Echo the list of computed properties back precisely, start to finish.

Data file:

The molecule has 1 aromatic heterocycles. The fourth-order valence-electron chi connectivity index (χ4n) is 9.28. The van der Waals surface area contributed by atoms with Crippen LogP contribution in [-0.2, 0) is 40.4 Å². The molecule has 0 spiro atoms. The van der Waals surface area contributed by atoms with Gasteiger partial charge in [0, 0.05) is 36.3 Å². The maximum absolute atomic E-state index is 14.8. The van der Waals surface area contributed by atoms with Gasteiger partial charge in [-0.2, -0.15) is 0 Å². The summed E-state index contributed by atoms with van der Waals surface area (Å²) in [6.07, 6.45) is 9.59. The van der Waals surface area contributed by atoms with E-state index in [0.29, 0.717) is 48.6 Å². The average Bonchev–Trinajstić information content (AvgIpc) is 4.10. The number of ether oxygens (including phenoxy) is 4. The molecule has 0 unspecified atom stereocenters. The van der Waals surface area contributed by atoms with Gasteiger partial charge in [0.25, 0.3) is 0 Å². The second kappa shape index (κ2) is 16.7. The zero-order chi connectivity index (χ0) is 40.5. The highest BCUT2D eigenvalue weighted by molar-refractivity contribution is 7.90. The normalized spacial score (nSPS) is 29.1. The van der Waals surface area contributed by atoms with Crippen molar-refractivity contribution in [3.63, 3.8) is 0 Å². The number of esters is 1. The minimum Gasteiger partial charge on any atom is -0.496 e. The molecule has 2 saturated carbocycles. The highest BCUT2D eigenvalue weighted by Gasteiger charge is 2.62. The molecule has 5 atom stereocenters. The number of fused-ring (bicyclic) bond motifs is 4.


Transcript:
The molecule has 1 aromatic heterocycles. The fourth-order valence-electron chi connectivity index (χ4n) is 9.28. The van der Waals surface area contributed by atoms with Crippen LogP contribution in [-0.2, 0) is 40.4 Å². The molecule has 0 spiro atoms. The van der Waals surface area contributed by atoms with Gasteiger partial charge in [0, 0.05) is 36.3 Å². The maximum absolute atomic E-state index is 14.8. The van der Waals surface area contributed by atoms with Gasteiger partial charge in [-0.2, -0.15) is 0 Å². The summed E-state index contributed by atoms with van der Waals surface area (Å²) in [6.07, 6.45) is 9.59. The van der Waals surface area contributed by atoms with E-state index in [0.29, 0.717) is 48.6 Å². The average Bonchev–Trinajstić information content (AvgIpc) is 4.10. The number of ether oxygens (including phenoxy) is 4. The molecule has 0 unspecified atom stereocenters. The van der Waals surface area contributed by atoms with Gasteiger partial charge in [0.25, 0.3) is 0 Å². The second kappa shape index (κ2) is 16.7. The zero-order chi connectivity index (χ0) is 40.5. The highest BCUT2D eigenvalue weighted by molar-refractivity contribution is 7.90. The normalized spacial score (nSPS) is 29.1. The van der Waals surface area contributed by atoms with Crippen molar-refractivity contribution in [3.63, 3.8) is 0 Å². The number of esters is 1. The minimum Gasteiger partial charge on any atom is -0.496 e. The molecule has 2 saturated carbocycles. The highest BCUT2D eigenvalue weighted by Gasteiger charge is 2.62. The molecule has 5 atom stereocenters. The number of fused-ring (bicyclic) bond motifs is 4.